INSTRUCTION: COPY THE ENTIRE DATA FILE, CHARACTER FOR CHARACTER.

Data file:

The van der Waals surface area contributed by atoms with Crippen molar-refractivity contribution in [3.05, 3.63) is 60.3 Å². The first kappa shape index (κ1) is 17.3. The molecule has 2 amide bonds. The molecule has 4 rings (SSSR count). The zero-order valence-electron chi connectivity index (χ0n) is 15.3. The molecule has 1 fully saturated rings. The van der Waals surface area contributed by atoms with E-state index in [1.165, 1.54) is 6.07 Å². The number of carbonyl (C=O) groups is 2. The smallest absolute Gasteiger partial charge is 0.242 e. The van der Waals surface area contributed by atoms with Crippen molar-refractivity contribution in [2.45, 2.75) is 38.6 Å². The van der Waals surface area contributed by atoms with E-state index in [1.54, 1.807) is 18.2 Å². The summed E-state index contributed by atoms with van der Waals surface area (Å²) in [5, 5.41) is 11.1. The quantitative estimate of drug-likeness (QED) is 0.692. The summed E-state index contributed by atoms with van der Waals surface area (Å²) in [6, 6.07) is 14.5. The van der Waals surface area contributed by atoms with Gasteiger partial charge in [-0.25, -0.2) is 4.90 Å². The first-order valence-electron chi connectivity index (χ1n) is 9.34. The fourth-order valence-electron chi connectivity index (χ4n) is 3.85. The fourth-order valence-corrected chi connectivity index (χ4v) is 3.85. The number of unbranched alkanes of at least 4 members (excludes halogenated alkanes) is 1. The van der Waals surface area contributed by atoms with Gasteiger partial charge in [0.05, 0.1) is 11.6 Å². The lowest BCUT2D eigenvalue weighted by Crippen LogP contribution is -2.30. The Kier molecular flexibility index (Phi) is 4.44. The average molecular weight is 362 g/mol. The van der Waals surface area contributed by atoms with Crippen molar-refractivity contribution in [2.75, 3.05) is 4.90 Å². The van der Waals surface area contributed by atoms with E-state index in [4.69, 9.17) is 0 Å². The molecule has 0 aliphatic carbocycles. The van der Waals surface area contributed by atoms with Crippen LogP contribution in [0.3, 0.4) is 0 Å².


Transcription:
The van der Waals surface area contributed by atoms with Crippen molar-refractivity contribution in [3.05, 3.63) is 60.3 Å². The first kappa shape index (κ1) is 17.3. The molecule has 2 amide bonds. The molecule has 4 rings (SSSR count). The zero-order valence-electron chi connectivity index (χ0n) is 15.3. The molecule has 1 fully saturated rings. The van der Waals surface area contributed by atoms with E-state index in [1.165, 1.54) is 6.07 Å². The number of carbonyl (C=O) groups is 2. The smallest absolute Gasteiger partial charge is 0.242 e. The van der Waals surface area contributed by atoms with Crippen molar-refractivity contribution in [2.45, 2.75) is 38.6 Å². The van der Waals surface area contributed by atoms with E-state index in [1.54, 1.807) is 18.2 Å². The summed E-state index contributed by atoms with van der Waals surface area (Å²) in [5, 5.41) is 11.1. The quantitative estimate of drug-likeness (QED) is 0.692. The summed E-state index contributed by atoms with van der Waals surface area (Å²) in [6, 6.07) is 14.5. The van der Waals surface area contributed by atoms with Gasteiger partial charge in [-0.25, -0.2) is 4.90 Å². The first-order valence-electron chi connectivity index (χ1n) is 9.34. The fourth-order valence-electron chi connectivity index (χ4n) is 3.85. The fourth-order valence-corrected chi connectivity index (χ4v) is 3.85. The number of unbranched alkanes of at least 4 members (excludes halogenated alkanes) is 1. The van der Waals surface area contributed by atoms with Gasteiger partial charge in [0.05, 0.1) is 11.6 Å². The lowest BCUT2D eigenvalue weighted by Crippen LogP contribution is -2.30. The Kier molecular flexibility index (Phi) is 4.44. The average molecular weight is 362 g/mol. The van der Waals surface area contributed by atoms with Crippen molar-refractivity contribution in [2.75, 3.05) is 4.90 Å². The van der Waals surface area contributed by atoms with E-state index in [4.69, 9.17) is 0 Å². The molecule has 0 aliphatic carbocycles. The van der Waals surface area contributed by atoms with Crippen LogP contribution in [0.3, 0.4) is 0 Å².